SAGE probably anticipated this when they advised us to look after our mental and physical health by recommending a daily exercise allowance – one of the few privileges most (although not those shielding) were permitted. We used it to turn, in our droves, to nature. Like many people from my neighbourhood, my exercise of choice was walking in the local woods. I go there regularly but, in lockdown, as my freelance work all but stopped and recovery could be my only focus, there was more time to do so. It felt imperative.
Vienneaua, Hoogh et al concluded that living near green spaces can reduce the likelihood of death from heart and respiratory disease (2017). Even if mediators such as additional exercise or socialising are discounted, green spaces can be good for us physically, emotionally and mentally (Triguero-Mas, Dadvand, Cirach et al). Evidence is found in self-reported mental health tests, reduced need for medication and physiological changes such as impacts on the parasympathetic system. For example, in Japan, a study found that after people had been sitting or walking in forests, cortisol concentrations, blood pressure and pulse rates were all lower (Park, Tsunetsugu, Kasetani et al, 2009). Even the act of looking through a window at natural spaces has been shown to reduce anxiety in people recovering from surgery (Ulrich 1984).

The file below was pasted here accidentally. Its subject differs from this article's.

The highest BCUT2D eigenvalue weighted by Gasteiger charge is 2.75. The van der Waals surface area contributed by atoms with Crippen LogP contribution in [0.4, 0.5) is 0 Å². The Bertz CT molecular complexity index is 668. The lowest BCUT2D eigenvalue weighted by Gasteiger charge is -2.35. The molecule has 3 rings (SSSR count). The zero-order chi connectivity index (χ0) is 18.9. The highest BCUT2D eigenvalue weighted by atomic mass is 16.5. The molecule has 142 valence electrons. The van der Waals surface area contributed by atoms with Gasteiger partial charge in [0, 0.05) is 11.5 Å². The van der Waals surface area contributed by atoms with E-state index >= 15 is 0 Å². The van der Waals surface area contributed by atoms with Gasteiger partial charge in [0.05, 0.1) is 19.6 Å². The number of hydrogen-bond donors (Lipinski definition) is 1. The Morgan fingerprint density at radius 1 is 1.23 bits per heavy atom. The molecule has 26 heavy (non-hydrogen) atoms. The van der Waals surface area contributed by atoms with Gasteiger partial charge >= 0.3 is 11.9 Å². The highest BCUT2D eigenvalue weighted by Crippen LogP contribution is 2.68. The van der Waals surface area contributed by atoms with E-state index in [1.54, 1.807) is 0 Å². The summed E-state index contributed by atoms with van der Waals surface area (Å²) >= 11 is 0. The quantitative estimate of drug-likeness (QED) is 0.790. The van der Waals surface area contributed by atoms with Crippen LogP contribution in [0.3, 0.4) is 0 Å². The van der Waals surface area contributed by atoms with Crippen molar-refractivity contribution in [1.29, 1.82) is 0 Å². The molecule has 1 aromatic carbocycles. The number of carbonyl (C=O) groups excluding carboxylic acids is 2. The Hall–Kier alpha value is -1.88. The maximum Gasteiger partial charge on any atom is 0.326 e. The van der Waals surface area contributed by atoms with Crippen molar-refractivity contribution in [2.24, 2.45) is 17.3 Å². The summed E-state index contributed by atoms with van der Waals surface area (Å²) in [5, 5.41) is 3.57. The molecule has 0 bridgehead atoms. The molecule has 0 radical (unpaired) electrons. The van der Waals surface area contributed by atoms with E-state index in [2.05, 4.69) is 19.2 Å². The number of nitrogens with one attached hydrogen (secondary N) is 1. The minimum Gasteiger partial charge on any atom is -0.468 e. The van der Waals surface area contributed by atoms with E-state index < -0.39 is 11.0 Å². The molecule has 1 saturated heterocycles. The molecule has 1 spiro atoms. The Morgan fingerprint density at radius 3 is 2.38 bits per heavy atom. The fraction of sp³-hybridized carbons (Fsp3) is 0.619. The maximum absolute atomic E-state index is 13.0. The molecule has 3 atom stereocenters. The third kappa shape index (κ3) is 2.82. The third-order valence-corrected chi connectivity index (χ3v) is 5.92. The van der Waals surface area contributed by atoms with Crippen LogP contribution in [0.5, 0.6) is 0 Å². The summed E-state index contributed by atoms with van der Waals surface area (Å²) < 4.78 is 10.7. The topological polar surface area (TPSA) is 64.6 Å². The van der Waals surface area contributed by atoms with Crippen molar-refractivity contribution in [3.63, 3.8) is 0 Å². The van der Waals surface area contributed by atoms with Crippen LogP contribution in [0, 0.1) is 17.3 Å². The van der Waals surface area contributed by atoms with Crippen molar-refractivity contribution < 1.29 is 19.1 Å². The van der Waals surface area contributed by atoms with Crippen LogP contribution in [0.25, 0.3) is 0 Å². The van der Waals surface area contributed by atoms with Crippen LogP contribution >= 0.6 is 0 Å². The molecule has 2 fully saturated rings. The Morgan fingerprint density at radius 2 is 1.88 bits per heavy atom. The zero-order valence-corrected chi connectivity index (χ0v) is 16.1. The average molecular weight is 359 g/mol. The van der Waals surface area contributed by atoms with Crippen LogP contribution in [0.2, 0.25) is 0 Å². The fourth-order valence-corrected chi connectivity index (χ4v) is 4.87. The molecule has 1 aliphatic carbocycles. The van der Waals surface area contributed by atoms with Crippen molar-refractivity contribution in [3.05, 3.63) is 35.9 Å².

There are established theories for why green spaces confer such advantages (McEwan, Richardson, Sheffield, et al, 2019). The paper ‘A smartphone app for improving mental health through connecting with urban nature’ outlines Kaplan’s Attention Restoration Theory and Ulrich’s Stress Reduction Theory. Due to ancestral memory, we are evolutionarily primed to be in wild spaces – they are wired into our DNA (Kaplan 1995). So, after spending time in nature, we are able to unwind, recover from our mental fatigue and return to the tasks we need to complete with increased focus. Stress Reduction Theory suggests that the increase in parasympathetic nervous activity brought about by being in natural environments reduces stress (Ulrich 1991). However, the smartphone experiment found more evidence to support the role of green spaces in creating positive affect (Frederickson, 2011) and nature connectedness (Mayer and Frantz, 2004). Nature connectedness might sound like a cliché from the hippy era but has been shown to have as significant a benefit to wellbeing as income and education(Capaldi, Dopko, Zelenski et al, 2014).